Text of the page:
Streaming services are not new...they have been well proven...networks are just late to the partyUnless they're planning on implementing multicast, it would take a bit more than a whole frequency to provide "broadband" inbound speeds to a single customer.
Where do they expect the customer to get their outbound bandwidth?
As the article points out, this is all a ploy to allow the broadcasters to get around anti-monopoly rules.
You're missing the point.Streaming services are not new...they have been well proven...networks are just late to the party
The real loser will be the local station owners...mostly conglomerate's now...in 20 years or so OTA tv broadcasting will cease and networks will be like any other cable or streaming channel...might have local personslized streams by then or maybe some whole new technolgy that hasn't emerged yet...smartphones were unknown in 2000...eventually something will replace them..You're missing the point.
Here we're talking about live streaming channels instead of "broadcasting" them because there aren't station ownership restrictions on streaming. The end result for those who possess NextGen capable TVs is the same but the anti-trust rules are out the window because they don't (yet) apply to "streaming" services. How can they broadcast a signal that carries multicast TV channels and not be broadcasters?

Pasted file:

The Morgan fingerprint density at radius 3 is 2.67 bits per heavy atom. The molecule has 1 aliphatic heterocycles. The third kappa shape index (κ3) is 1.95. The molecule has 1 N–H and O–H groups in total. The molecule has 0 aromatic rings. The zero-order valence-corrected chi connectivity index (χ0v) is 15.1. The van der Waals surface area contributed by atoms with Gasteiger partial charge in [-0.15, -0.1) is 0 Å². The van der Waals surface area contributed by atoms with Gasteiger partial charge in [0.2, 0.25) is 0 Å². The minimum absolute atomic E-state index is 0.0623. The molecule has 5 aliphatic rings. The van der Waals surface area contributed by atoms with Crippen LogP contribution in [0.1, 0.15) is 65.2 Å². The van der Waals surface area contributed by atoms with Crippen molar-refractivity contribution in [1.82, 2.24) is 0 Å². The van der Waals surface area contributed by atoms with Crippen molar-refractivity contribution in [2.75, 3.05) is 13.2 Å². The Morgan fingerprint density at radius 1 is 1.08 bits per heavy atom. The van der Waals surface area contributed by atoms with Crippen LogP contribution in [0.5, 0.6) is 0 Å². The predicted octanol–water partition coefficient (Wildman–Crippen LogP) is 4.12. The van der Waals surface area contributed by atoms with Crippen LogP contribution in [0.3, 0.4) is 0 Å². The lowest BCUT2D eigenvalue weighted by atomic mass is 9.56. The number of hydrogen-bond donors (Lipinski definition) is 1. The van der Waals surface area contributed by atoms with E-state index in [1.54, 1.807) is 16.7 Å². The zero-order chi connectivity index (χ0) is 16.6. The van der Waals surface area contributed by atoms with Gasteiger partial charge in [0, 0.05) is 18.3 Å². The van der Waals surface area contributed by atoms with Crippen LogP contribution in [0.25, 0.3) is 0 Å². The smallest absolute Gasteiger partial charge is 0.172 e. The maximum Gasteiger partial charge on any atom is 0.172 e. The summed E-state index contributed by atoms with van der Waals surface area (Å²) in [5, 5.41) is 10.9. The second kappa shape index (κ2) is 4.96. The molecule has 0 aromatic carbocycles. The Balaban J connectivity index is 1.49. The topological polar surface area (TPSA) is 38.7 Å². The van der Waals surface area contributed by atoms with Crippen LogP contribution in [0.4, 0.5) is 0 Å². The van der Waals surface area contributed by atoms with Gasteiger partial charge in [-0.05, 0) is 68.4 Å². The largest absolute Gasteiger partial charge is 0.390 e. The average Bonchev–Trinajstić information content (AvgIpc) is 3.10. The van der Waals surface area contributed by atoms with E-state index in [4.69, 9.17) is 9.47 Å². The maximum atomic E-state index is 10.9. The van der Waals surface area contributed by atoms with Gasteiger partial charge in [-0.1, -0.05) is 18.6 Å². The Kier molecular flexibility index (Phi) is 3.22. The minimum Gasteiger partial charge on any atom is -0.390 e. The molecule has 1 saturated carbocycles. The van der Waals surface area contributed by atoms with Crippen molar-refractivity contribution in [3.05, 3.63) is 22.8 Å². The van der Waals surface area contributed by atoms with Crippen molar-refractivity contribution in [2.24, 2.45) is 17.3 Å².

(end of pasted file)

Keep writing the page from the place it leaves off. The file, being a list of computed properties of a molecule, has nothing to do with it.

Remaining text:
There is a different form of shenanigans (in favor of the broadcasters) going on in the audio broadcast business: the broadcasters can push out radio streams on the Internet and not have to pay the same royalties that the streaming services have to pay.
I don't think you could be more wrong. It seems likely that the mom and pops would be able ask whatever price they wanted -- something they can't do as long as the anti-monopoly rules are making such acquisitions difficult.The real loser will be the local station owners...mostly conglomerate's now.
Another party that seems to have been bamboozled into believing that one TV station could provide two-way broadband service (25Mbps down, 3Mbps up by FCC definition) to more than one customer at a time using some fraction of their 6MHz channel.Could be good or bad depending on how it all plays out.